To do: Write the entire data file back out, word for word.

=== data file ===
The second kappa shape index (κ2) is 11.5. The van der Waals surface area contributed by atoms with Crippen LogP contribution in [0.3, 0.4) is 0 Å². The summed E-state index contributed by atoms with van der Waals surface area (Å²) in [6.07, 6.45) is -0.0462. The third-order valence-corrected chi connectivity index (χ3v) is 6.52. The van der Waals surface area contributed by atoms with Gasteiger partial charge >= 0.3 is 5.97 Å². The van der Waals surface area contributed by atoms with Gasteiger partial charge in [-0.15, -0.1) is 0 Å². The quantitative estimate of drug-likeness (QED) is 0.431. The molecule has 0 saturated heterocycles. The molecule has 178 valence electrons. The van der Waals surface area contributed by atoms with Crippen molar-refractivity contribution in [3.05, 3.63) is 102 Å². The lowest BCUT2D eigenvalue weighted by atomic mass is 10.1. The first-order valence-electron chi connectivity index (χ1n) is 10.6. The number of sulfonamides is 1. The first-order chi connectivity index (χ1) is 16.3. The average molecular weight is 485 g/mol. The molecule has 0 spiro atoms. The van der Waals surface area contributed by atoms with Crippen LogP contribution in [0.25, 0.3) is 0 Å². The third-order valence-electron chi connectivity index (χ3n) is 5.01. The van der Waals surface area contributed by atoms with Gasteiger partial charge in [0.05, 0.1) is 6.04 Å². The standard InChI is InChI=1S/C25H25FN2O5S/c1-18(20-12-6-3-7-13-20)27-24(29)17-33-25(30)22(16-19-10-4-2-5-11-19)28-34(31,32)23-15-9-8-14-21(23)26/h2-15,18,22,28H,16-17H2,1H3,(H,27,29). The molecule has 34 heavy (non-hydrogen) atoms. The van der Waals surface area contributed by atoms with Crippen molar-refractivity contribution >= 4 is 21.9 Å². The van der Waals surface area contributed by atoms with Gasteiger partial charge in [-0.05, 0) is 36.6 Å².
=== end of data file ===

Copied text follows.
The second kappa shape index (κ2) is 11.5. The van der Waals surface area contributed by atoms with Crippen LogP contribution in [0.3, 0.4) is 0 Å². The summed E-state index contributed by atoms with van der Waals surface area (Å²) in [6.07, 6.45) is -0.0462. The third-order valence-corrected chi connectivity index (χ3v) is 6.52. The van der Waals surface area contributed by atoms with Gasteiger partial charge >= 0.3 is 5.97 Å². The van der Waals surface area contributed by atoms with Gasteiger partial charge in [-0.15, -0.1) is 0 Å². The quantitative estimate of drug-likeness (QED) is 0.431. The molecule has 0 saturated heterocycles. The molecule has 178 valence electrons. The van der Waals surface area contributed by atoms with Crippen molar-refractivity contribution in [3.05, 3.63) is 102 Å². The lowest BCUT2D eigenvalue weighted by atomic mass is 10.1. The first-order valence-electron chi connectivity index (χ1n) is 10.6. The number of sulfonamides is 1. The first-order chi connectivity index (χ1) is 16.3. The average molecular weight is 485 g/mol. The molecule has 0 spiro atoms. The van der Waals surface area contributed by atoms with Crippen LogP contribution in [0.25, 0.3) is 0 Å². The third-order valence-electron chi connectivity index (χ3n) is 5.01. The van der Waals surface area contributed by atoms with Gasteiger partial charge in [0.05, 0.1) is 6.04 Å². The standard InChI is InChI=1S/C25H25FN2O5S/c1-18(20-12-6-3-7-13-20)27-24(29)17-33-25(30)22(16-19-10-4-2-5-11-19)28-34(31,32)23-15-9-8-14-21(23)26/h2-15,18,22,28H,16-17H2,1H3,(H,27,29). The molecule has 34 heavy (non-hydrogen) atoms. The van der Waals surface area contributed by atoms with Crippen molar-refractivity contribution >= 4 is 21.9 Å². The van der Waals surface area contributed by atoms with Gasteiger partial charge in [-0.05, 0) is 36.6 Å².